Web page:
Searching for the Moon

Shannon Clark's rambles and conversations on food, geeks, San Francisco and occasionally economics

Transperency and Business of the future

Posted by shannonclark on December 5, 2004

Shel Israel emailed me a question in reaction to a comment I posted on his blog.

I really like your thinking on this one, Shannon. While technology
will change while we are writing this book, business is built on fundamentals
and evolves slowly. I am still having difficulties with writing the
transparent book. Do you think most businesses will pay the price for
total transparency? Their basic instinct is to keep competitors, publics and
even employees in the dark until shortly before taking a final action such
as launching a product.

What are your thoughts?

Shel highlights a challenge that all businesses will face increasingly in the future, and many already do face today. Whether making physical or “soft” goods, it is increasingly possible for competitors to react seemingly immediately, so there are many incentives for attempting to keep future moves secret and/or strongly protected via copyright, trademark, and patents.

On the other hand, the counterargument is that in an increasingly connected world business is rarely entirely conducted internally, so someone “outside” the corporation has to learn about the plans fairly early on, whether it be suppliers, service providers, consultants, partners, media, regulators, select customers, even potential employees sooner or later people learn about future plans. And as soon as anyone learns, it is fairly likely that the information or at least hints about it can be “leaked” online. This can be seen whether you look at product company’s new products, a car company’s new cars, a movie studio’s future releases, or a new game. The music and other industries that are essentially selling data have to deal with the expected full release of their product, not just news about it (bands changing release dates of albums in reaction to the album appearing on p2p networks was recently in the news).

Different industries are reacting to this reality in very different ways. The movie and music industries have, mostly, been reacting via increased legal action as well as preemtive attempts to make distribution of their content (or at times information about their content) illegal and perhaps physically prevented via changed to hardware. (new laws and actions to prevent videotaping in movie theaters, DMCA and follow on laws, both the various regional recordings of DVDs and the newer “broadcast flag” to prevent some actions with content recorded from TV etc.). In contrast the software industry is moving significently towards open source, where often not just the released product, but ongoing development of the product are available for anyone, including competitors to view and potentially use.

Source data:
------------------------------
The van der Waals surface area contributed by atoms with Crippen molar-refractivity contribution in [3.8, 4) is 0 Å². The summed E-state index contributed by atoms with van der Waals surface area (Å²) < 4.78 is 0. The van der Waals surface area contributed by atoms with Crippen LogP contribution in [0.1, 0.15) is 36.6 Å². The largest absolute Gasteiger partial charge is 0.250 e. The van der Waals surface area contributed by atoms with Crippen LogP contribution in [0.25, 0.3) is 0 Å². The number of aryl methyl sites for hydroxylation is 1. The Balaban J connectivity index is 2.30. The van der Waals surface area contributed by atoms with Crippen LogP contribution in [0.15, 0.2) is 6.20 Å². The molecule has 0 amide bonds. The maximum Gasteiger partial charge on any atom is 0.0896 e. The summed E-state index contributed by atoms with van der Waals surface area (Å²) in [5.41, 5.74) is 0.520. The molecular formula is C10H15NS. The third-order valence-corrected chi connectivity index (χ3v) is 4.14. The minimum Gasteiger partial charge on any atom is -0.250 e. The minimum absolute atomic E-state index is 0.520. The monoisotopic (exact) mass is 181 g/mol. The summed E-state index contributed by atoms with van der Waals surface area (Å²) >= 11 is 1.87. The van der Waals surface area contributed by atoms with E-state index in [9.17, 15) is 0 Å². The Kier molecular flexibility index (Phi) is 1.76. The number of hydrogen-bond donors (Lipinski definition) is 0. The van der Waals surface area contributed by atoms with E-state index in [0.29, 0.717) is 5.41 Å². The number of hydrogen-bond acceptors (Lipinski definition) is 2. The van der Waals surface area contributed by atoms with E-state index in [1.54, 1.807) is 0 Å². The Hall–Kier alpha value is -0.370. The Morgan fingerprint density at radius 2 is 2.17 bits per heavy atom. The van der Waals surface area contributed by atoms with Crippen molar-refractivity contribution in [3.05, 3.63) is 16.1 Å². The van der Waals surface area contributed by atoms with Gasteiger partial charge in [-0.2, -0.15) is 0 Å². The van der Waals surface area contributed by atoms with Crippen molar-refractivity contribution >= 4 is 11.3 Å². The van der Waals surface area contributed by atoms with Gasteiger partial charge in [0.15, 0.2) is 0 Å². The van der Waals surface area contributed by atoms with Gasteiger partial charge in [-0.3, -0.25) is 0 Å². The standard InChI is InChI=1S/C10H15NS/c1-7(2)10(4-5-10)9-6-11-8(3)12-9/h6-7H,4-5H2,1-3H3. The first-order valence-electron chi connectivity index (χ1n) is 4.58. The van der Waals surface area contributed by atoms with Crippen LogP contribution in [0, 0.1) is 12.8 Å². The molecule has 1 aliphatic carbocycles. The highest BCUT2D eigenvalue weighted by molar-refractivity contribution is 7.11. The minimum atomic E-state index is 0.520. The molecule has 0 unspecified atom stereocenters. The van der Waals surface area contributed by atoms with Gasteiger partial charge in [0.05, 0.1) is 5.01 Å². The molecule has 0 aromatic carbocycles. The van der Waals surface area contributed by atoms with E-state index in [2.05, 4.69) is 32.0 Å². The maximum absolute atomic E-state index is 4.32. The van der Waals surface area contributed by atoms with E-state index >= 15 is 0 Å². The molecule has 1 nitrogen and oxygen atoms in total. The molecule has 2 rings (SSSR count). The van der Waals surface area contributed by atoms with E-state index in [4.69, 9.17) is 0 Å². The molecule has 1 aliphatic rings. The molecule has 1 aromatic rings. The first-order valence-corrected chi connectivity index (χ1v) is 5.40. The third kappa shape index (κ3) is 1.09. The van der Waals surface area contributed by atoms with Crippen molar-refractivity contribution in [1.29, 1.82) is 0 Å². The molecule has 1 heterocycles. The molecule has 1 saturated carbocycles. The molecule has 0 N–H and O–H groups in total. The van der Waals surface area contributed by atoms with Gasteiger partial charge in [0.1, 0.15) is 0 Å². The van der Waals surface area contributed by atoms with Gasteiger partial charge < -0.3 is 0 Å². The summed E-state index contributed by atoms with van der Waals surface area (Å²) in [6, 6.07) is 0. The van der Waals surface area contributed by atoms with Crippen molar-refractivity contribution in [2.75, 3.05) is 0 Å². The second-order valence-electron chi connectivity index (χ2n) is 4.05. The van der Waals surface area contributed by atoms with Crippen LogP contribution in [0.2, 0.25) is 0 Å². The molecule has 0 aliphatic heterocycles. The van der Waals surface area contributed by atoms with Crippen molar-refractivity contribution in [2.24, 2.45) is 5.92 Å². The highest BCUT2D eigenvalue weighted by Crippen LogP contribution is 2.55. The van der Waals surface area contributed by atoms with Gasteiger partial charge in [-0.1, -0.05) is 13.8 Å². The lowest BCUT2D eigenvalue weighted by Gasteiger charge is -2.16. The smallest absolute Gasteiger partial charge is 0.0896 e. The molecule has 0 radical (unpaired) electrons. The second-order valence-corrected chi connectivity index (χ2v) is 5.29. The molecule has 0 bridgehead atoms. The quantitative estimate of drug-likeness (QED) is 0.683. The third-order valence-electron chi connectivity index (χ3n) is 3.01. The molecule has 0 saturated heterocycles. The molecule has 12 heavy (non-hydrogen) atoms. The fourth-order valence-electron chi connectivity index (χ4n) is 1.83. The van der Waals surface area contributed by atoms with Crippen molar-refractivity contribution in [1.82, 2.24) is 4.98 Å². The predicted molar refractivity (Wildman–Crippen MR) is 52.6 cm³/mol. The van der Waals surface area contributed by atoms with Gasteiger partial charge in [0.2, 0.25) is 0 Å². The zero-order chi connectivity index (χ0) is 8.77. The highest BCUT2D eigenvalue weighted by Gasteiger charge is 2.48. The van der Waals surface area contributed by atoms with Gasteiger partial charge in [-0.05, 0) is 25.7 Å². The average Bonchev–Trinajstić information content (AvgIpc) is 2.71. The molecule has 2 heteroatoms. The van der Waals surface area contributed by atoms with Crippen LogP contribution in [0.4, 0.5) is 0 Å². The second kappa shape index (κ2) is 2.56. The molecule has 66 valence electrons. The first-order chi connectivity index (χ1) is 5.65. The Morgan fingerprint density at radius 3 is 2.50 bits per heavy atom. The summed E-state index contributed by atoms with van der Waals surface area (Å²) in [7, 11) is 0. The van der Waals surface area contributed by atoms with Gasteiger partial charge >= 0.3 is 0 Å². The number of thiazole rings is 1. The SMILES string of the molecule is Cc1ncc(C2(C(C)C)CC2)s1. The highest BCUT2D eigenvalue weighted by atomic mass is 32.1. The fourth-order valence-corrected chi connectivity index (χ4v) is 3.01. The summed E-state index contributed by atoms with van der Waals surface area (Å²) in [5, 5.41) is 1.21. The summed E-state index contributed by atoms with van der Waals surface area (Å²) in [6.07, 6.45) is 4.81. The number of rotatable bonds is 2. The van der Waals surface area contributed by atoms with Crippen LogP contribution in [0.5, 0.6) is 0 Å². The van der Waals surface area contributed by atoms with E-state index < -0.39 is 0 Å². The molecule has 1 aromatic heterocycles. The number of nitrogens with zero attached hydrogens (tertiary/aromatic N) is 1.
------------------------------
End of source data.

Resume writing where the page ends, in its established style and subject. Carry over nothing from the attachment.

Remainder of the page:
While the business model of open source is not 100% proven I think it is getting there. Further, I think that it points to an important distinction that may help resolve the issues that Shel raises with respect to both writing the book and towards corporations being “transperant” in general.

Even if all the tools and framework are out in the open, a corporation can still add considerable value with the data that those tools use, with the services provided by those tools, and with how the tools are configured and applied. Whether it be a car company which makes available all the information about the car – allowing other companies to build booming businesses selling parts and aftermarket upgrades – or a software company showing how their tools work, but still “selling” the tools as a way to access specific information and resources, configured specifically for a particular client real businesses can succeed even when relatively transperant.

In terms of the book, I think that many people will be engaged by and during the process of writing, but will pay for the completed work printed out, bound, and available in a very easy to read format (sure, Cleartype is nice but reading 100’s of pages on screen is a different experience than curling up with a great book in bed). Likewise, blogging can open up how a company is making decisions even where they are planning on going in the future, perhaps even give a sample or a taste of what those directions will be, but customers will still pay for the finished result.

Further, the corporation (or in this case the authors) benefit by the potential for immediate and early feedback which can avoid many potential failures.

There is a danger that should always be considered, that of too much feedback, so the corporation (or authors) have to balance feedback with editorial control and creative license. People do not always have the words to express how they will react in the future when presented with something new or different (this is the entire subject of Malcolm Gladwell’s new book Blink, out early in 2005 btw) so feedback whether on a new product or a new book has to be tempered with creative vision.

But likewise, in our increasingly complex and diverse world, few products are really the creation of just a few people – from movies to cars products and creativity are spread out amongst large teams (though in the best cases lead by just a few people exercising control and strong editing of the process). Blogging offers an opportunity for the voices at the corporation to document this process and to control (to a great extent) the level of transperency.

A fascinating issue which will be played out over future years on the pages of the Wall Street Journal as well as online.

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